Batteries may be the future for cars but there are still a number of technical hurdles to overcome

Concerns over rising oil prices and security of supply are driving a sea change in the motoring industry with battery powered electric vehicles gradually appearing on our roads. But many technological challenges remain before the majority of vehicles on the road will be battery powered.

Two principal types of battery are used in electric vehicles. Nickel metal hydride (NiMH) batteries are largely used in hybrid electric vehicles (HEVs), where they sit alongside an internal combustion engine. These are heavy and store relatively little energy. They are useful for ’in town’ driving, where a petrol or diesel engine is uneconomical. They recharge when the car is braking, turning kinetic energy into electrical energy, or when the car is cruising on its conventional engine. 


Source: © Nissan

The Nissan Leaf is part of the vanguard of lithium ion battery powered electric vehicles now hitting the road

The other option is lithium ion (Li-ion) batteries, which can store far more energy than NiMH. However, Li-ion is still not good enough if electric vehicles are to compete with conventional vehicles. The main issues are the distance that an electric vehicle can travel before it needs to be recharged, cyclability - the number of times the battery can be discharged and recharged without losing significant performance - and cost.

Li-ion batteries typically have a graphite anode coupled to a lithium transition metal oxide cathode by an organic salt electrolyte. During discharge, lithium ions are extracted from the anode and moved into the cathode, releasing electrons that can be harnessed to carry out work. During charging the process is reversed. There is consensus that each component - anode, cathode and electrolyte - needs to be improved before electric vehicles can challenge conventional automobiles.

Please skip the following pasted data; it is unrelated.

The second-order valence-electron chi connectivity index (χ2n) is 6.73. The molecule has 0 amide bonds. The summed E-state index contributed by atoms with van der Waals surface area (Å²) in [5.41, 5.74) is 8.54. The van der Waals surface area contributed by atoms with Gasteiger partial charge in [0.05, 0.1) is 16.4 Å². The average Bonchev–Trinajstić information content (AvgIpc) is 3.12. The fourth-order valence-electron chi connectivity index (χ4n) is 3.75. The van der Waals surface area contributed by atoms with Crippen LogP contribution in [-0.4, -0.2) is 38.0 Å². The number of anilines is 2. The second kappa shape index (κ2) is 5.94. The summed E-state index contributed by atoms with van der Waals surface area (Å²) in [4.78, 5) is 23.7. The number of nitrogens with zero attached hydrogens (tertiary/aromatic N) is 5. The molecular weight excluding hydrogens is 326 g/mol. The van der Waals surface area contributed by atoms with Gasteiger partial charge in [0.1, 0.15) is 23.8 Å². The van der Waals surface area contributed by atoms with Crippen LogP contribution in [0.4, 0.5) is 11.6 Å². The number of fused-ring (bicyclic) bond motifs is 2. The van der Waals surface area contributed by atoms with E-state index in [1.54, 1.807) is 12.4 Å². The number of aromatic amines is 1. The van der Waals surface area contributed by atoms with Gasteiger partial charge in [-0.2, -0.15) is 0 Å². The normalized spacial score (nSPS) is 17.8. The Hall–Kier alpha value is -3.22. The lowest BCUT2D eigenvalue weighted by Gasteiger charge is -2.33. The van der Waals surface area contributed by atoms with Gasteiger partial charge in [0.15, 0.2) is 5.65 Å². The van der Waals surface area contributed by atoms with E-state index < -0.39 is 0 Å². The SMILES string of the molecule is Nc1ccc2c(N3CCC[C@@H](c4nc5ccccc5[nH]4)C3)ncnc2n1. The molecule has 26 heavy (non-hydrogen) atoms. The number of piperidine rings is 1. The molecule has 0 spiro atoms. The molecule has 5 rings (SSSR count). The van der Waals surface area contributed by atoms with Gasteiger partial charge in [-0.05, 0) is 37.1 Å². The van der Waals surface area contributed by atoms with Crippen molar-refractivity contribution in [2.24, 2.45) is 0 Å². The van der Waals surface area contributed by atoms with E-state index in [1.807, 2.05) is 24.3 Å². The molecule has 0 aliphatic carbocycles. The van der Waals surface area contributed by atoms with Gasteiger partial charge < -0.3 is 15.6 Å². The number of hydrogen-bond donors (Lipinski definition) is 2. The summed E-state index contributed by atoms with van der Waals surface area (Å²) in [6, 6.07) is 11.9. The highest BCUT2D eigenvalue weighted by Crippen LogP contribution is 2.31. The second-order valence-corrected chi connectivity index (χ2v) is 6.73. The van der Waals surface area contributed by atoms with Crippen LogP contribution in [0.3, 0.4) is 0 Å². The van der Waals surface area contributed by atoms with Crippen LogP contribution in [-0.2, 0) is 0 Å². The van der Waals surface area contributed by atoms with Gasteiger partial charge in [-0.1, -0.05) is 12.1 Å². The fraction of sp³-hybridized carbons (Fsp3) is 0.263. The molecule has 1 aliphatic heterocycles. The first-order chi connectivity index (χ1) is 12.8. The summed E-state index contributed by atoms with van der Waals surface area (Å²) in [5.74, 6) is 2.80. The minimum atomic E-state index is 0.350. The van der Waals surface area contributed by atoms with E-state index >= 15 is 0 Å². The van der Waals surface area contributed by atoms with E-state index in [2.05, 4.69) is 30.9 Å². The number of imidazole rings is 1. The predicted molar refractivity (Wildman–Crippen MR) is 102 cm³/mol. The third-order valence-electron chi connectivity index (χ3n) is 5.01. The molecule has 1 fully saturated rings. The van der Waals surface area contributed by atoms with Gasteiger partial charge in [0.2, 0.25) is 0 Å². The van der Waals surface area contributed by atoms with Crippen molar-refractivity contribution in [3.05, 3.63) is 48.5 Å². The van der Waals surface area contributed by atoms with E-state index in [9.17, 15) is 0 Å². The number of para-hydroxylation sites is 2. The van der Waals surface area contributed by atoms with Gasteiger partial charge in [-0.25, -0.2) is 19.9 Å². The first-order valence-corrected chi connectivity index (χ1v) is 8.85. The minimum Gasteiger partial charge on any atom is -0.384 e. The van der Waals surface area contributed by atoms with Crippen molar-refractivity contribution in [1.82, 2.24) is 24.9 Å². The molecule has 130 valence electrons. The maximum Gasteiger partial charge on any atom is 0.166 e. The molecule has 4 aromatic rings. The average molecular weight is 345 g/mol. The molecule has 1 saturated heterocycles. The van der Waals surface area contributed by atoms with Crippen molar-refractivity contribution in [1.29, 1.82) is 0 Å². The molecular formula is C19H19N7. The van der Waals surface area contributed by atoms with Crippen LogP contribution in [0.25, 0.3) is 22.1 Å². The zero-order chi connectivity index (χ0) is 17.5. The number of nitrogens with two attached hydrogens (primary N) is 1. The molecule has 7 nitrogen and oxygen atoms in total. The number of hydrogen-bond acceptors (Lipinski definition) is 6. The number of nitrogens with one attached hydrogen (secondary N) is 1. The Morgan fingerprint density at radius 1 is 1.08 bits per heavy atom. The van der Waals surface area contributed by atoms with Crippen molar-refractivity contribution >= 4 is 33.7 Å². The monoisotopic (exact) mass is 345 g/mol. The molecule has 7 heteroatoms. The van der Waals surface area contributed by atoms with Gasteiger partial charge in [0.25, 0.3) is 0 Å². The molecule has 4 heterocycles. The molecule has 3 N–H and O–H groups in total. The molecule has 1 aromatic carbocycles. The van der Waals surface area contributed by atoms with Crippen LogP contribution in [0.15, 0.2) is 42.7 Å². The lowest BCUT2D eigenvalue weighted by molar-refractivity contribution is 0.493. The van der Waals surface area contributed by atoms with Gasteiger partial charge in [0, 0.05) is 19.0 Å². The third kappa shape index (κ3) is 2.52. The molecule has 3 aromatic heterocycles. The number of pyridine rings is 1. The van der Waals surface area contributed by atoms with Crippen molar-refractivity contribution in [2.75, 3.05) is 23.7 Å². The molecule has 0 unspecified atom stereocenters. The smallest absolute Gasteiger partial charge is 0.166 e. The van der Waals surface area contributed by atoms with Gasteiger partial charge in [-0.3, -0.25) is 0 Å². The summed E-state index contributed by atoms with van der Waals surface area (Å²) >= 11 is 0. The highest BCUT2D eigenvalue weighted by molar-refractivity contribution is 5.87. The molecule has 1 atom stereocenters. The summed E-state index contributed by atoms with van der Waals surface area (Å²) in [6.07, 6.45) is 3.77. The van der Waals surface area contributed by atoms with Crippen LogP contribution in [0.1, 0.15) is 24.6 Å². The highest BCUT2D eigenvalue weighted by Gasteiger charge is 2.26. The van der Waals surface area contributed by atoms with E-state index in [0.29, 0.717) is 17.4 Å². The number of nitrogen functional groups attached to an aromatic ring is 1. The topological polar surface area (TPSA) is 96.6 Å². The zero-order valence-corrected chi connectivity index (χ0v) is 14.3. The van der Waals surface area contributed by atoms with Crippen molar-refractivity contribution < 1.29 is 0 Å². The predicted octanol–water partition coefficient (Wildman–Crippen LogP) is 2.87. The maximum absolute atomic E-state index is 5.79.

Opinions vary on the likely uptake of Li-ion batteries in the future. According to Satoru Oyama, of industry analysts HIS, global revenues from Li-ion batteries in the automotive sector will reach $53.7 billion (?34.2 billion) by 2020. Currently, the figure stands at around $12 billion. ’Lithium ion is, at present, much more expensive than alternative technologies,’ Oyama says. ’However, pricing will decline much more rapidly than the other technologies, coming close to cost parity in 2015 and then becoming the least expensive type of rechargeable battery by 2020.’

Geoffrey May, a UK based consultant to the battery industry, is more sceptical. ’More than 95 per cent of hybrid electric vehicles on the road today use nickel metal hydride batteries and that is not going to change any time soon because the main manufacturers of HEVs have invested huge amounts of money in production facilities. It is a technology that works and it is safe: there have been no reported incidents of battery fires with nickel metal hydride as have happened with lithium ion.’ 

’The crunch comes for all these things in terms of cost,’ May adds. ’At present, the cost of a lithium ion battery is around $800/kWh. Some people talk about getting down to half of that, but I doubt it. Even so, you are still left with a battery that will give you only 100 miles of range. I am a sceptic on the uptake of pure electric vehicles as things stand at the moment. Hybrids are likely to be much more important.’ 

Future optimism

New research on the different components of Li-ion batteries may, however, give cause for optimism. One issue is the capacity of the anode to hold lithium ions. In a Li-ion battery lithium ions must be alternately and reversibly stored in each electrode for the charge and discharge cycles. The more ions that can be reversibly stored, the greater the capacity of the battery. 

Nexeon is a spinout company from Imperial College London, UK, that is developing a new anode based on silicon. ’We need batteries to store more energy, and to do that we need to start changing the chemistry,’ says Nexeon’s chief technical officer Bill Macklin. In a conventional graphite anode, lithium ions sit between the layers of the material. As a result, graphite can store around one-tenth the number of lithium ions, compared with pure lithium metal. Silicon, however, can accommodate nine times as many lithium ions as graphite. The problem, however, is degradation of the anode after successive charging and recharging cycles. 

’Pushing lithium into the anode materials causes it to expand a large amount and this gradually fractures the material,’ Macklin explains. ’This is the main technological challenge we need to overcome.’ 

Nexeon is experimenting with novel silicon architecture to allow it to absorb the mechanical stress it undergoes during charging. One promising approach is to chemically etch low cost silicon powders to produce particles with an array of surface supporting microscopic pillars, each around 100nm in diameter and a few micrometres long. ’By having a large aspect ratio it is possible to minimise the stresses while leaving enough space between the pillars to allow them to expand,’ Macklin says.